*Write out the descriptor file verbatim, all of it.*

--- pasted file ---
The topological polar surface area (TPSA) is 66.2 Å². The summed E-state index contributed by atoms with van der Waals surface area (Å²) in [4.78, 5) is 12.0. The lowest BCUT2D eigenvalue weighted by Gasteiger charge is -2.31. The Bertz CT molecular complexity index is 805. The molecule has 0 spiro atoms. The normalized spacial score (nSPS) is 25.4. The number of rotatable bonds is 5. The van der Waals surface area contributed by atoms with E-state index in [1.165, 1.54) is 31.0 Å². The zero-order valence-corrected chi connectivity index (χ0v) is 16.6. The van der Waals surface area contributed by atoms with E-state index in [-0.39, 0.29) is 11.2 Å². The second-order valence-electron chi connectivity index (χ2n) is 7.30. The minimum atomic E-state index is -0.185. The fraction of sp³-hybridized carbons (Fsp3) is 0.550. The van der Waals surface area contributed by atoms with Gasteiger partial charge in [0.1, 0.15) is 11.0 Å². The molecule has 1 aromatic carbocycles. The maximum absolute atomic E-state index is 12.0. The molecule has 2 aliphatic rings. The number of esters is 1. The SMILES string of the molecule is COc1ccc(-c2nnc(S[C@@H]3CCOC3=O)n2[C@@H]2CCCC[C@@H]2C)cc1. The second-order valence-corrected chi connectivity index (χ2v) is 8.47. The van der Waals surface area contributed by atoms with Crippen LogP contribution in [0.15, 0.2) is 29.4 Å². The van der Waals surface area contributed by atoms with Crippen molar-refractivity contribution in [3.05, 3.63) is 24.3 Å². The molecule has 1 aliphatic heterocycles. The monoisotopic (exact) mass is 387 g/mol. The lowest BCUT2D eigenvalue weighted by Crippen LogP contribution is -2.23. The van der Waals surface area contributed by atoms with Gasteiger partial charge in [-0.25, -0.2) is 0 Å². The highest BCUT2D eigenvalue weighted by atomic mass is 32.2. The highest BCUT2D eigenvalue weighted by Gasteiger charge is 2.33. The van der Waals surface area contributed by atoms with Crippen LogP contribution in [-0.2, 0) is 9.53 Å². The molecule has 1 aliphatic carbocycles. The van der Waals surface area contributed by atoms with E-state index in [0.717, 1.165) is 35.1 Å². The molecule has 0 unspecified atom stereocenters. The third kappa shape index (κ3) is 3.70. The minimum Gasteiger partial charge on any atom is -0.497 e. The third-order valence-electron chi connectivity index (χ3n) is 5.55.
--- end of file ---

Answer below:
The topological polar surface area (TPSA) is 66.2 Å². The summed E-state index contributed by atoms with van der Waals surface area (Å²) in [4.78, 5) is 12.0. The lowest BCUT2D eigenvalue weighted by Gasteiger charge is -2.31. The Bertz CT molecular complexity index is 805. The molecule has 0 spiro atoms. The normalized spacial score (nSPS) is 25.4. The number of rotatable bonds is 5. The van der Waals surface area contributed by atoms with E-state index in [1.165, 1.54) is 31.0 Å². The zero-order valence-corrected chi connectivity index (χ0v) is 16.6. The van der Waals surface area contributed by atoms with E-state index in [-0.39, 0.29) is 11.2 Å². The second-order valence-electron chi connectivity index (χ2n) is 7.30. The minimum atomic E-state index is -0.185. The fraction of sp³-hybridized carbons (Fsp3) is 0.550. The van der Waals surface area contributed by atoms with Gasteiger partial charge in [0.1, 0.15) is 11.0 Å². The molecule has 1 aromatic carbocycles. The maximum absolute atomic E-state index is 12.0. The molecule has 2 aliphatic rings. The number of esters is 1. The SMILES string of the molecule is COc1ccc(-c2nnc(S[C@@H]3CCOC3=O)n2[C@@H]2CCCC[C@@H]2C)cc1. The second-order valence-corrected chi connectivity index (χ2v) is 8.47. The van der Waals surface area contributed by atoms with Crippen LogP contribution in [0.15, 0.2) is 29.4 Å². The van der Waals surface area contributed by atoms with Crippen molar-refractivity contribution in [3.05, 3.63) is 24.3 Å². The molecule has 1 aliphatic heterocycles. The monoisotopic (exact) mass is 387 g/mol. The lowest BCUT2D eigenvalue weighted by Crippen LogP contribution is -2.23. The van der Waals surface area contributed by atoms with Gasteiger partial charge in [-0.25, -0.2) is 0 Å². The highest BCUT2D eigenvalue weighted by atomic mass is 32.2. The highest BCUT2D eigenvalue weighted by Gasteiger charge is 2.33. The van der Waals surface area contributed by atoms with Crippen LogP contribution in [-0.2, 0) is 9.53 Å². The molecule has 1 aliphatic carbocycles. The van der Waals surface area contributed by atoms with E-state index in [0.717, 1.165) is 35.1 Å². The molecule has 0 unspecified atom stereocenters. The third kappa shape index (κ3) is 3.70. The minimum Gasteiger partial charge on any atom is -0.497 e. The third-order valence-electron chi connectivity index (χ3n) is 5.55.